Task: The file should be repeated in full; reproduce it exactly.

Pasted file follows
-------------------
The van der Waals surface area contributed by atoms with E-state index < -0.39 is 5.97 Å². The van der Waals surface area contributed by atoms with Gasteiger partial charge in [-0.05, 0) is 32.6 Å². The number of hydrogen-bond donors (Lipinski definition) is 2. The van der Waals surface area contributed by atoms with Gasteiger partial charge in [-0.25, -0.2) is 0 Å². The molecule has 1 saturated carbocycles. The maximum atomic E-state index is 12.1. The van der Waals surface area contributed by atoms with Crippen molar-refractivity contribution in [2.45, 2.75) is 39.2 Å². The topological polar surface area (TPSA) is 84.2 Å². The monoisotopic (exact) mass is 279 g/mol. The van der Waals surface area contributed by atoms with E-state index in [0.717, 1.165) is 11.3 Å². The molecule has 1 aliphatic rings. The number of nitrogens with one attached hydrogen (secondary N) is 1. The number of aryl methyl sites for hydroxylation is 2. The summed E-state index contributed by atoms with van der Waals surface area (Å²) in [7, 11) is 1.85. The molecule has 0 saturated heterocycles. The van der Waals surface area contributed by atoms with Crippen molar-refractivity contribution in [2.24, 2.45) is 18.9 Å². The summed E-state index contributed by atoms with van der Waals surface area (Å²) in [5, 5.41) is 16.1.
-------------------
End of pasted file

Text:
The van der Waals surface area contributed by atoms with E-state index < -0.39 is 5.97 Å². The van der Waals surface area contributed by atoms with Gasteiger partial charge in [-0.05, 0) is 32.6 Å². The number of hydrogen-bond donors (Lipinski definition) is 2. The van der Waals surface area contributed by atoms with Gasteiger partial charge in [-0.25, -0.2) is 0 Å². The molecule has 1 saturated carbocycles. The maximum atomic E-state index is 12.1. The van der Waals surface area contributed by atoms with Crippen molar-refractivity contribution in [2.45, 2.75) is 39.2 Å². The topological polar surface area (TPSA) is 84.2 Å². The monoisotopic (exact) mass is 279 g/mol. The van der Waals surface area contributed by atoms with E-state index in [0.717, 1.165) is 11.3 Å². The molecule has 1 aliphatic rings. The number of nitrogens with one attached hydrogen (secondary N) is 1. The number of aryl methyl sites for hydroxylation is 2. The summed E-state index contributed by atoms with van der Waals surface area (Å²) in [7, 11) is 1.85. The molecule has 0 saturated heterocycles. The van der Waals surface area contributed by atoms with Crippen molar-refractivity contribution in [2.24, 2.45) is 18.9 Å². The summed E-state index contributed by atoms with van der Waals surface area (Å²) in [5, 5.41) is 16.1.